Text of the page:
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J Antimicrob Chemother. 2008 Nov;62 Suppl 2:ii41-54. doi: 10.1093/jac/dkn351.

Non-susceptibility trends among Enterobacteriaceae from bacteraemias in the UK and Ireland, 2001-06.

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Health Protection Agency Centre for Infections, 61 Colindale Avenue, London NW9 5EQ, UK.



Enterobacteriaceae are common agents of bacteraemia, with Escherichia coli accounting for 20% of the cases. Reflecting this importance, members of the family constitute 4 of the 12 collection groups in the British Society for Antimicrobial Chemotherapy (BSAC) Bacteraemia Surveillance Programme.


MICs from the BSAC surveillance programme were reviewed, along with bacteraemia reports received by the Health Protection Agency (HPA) via its CoSurv/LabBase system. Isolates with unusual resistances were subjected to molecular analysis.


The BSAC and HPA systems both revealed dramatically increasing resistance to cephalosporins, ciprofloxacin and gentamicin among E. coli and Klebsiella spp., with cephalosporin resistance largely contingent on the spread of CTX-M extended-spectrum beta-lactamases (ESBLs); fluoroquinolone resistance also increased among Proteus mirabilis and ESBL-negative E. coli. Carbapenem resistance remained extremely rare, but two Enterobacter spp., from the same patient in different years, had KPC carbapenemases, while a few isolates had carbapenem resistance contingent upon combinations of beta-lactamase and impermeability, and ertapenem MICs for AmpC-derepressed Enterobacter spp. rose over time. Three new agents-ceftobiprole, doripenem and tigecycline-were tested. Ceftobiprole was broadly active, except against ESBL producers and Klebsiella oxytoca hyperproducing K1 enzyme, and was variable against AmpC-derepressed Enterobacter spp. and against Proteus vulgaris. Doripenem was more potent than imipenem. Tigecycline was almost universally active against E. coli, but low-level non-susceptibility (MIC 2 mg/L) was frequent among Klebsiella spp.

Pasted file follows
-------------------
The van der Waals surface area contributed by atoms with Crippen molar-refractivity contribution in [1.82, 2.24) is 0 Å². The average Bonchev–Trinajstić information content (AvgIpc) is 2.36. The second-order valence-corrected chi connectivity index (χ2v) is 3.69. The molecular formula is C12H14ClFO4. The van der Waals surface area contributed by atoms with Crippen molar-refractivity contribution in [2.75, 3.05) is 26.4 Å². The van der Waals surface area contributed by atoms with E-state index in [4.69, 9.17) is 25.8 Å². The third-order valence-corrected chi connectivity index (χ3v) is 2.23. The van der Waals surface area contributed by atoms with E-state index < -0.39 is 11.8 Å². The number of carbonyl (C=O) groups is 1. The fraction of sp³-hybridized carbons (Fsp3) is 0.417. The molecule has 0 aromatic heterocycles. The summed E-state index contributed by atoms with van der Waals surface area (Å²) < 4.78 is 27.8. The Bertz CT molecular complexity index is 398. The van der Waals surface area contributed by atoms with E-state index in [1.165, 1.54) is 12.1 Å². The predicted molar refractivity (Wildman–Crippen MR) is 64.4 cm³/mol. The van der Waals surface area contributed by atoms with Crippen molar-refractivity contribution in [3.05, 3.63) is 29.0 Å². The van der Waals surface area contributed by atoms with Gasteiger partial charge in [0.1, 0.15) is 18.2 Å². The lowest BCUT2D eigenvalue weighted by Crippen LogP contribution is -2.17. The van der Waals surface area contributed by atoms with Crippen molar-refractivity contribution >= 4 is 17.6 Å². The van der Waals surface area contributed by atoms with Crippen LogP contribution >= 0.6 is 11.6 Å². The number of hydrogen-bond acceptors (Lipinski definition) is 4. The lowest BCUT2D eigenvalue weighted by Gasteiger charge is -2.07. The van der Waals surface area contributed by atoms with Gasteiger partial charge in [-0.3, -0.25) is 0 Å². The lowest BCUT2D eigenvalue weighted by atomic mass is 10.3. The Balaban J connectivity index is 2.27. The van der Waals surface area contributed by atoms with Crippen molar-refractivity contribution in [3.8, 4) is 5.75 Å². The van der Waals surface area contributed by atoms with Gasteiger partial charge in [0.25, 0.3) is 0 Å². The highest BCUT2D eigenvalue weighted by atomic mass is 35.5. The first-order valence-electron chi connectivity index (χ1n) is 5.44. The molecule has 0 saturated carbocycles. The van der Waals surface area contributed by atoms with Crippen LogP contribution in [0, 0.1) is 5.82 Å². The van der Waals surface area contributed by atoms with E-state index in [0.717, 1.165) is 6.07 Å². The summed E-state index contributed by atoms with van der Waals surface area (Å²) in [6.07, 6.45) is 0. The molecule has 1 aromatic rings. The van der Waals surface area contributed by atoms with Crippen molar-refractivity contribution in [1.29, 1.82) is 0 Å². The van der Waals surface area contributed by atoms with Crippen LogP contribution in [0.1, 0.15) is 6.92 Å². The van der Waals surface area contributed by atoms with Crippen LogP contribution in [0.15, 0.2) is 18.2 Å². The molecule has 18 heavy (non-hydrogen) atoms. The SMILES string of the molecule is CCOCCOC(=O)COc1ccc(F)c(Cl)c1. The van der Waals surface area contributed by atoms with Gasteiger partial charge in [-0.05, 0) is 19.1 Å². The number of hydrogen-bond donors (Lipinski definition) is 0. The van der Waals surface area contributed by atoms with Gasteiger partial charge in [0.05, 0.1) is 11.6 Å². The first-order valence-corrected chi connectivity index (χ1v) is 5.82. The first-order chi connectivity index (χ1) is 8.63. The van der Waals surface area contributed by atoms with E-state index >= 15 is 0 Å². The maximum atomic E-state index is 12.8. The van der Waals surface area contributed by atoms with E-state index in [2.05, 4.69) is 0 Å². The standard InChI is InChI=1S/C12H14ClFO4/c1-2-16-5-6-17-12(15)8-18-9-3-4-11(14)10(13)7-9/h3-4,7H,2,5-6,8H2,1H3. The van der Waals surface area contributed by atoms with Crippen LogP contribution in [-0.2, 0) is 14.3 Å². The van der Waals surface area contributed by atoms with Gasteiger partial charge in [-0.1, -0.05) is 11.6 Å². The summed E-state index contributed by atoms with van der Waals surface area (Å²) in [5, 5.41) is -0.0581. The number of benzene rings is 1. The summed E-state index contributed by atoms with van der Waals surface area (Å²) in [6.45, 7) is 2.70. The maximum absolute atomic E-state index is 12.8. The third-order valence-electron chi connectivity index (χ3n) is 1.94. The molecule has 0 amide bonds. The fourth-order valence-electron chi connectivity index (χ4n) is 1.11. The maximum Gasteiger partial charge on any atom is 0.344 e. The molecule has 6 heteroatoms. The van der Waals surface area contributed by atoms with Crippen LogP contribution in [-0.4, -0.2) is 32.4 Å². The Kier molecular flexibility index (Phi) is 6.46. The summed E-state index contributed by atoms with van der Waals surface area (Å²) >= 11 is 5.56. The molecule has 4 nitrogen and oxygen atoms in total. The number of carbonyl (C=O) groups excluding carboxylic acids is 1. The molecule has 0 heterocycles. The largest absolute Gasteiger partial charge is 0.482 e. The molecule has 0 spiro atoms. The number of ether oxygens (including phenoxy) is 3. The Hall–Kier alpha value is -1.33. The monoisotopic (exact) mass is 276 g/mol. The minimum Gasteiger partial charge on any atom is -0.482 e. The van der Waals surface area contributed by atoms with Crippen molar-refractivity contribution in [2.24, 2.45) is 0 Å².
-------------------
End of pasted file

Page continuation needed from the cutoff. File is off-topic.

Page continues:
E. coli and Klebsiella spp. showed dramatic shifts, with sharply rising non-susceptibility to cephalosporins, ciprofloxacin and gentamicin. The rise in cephalosporin resistance reflected dissemination of CTX-M ESBLs. Carbapenems remain broadly active and new agents offer potential.

[Indexed for MEDLINE]

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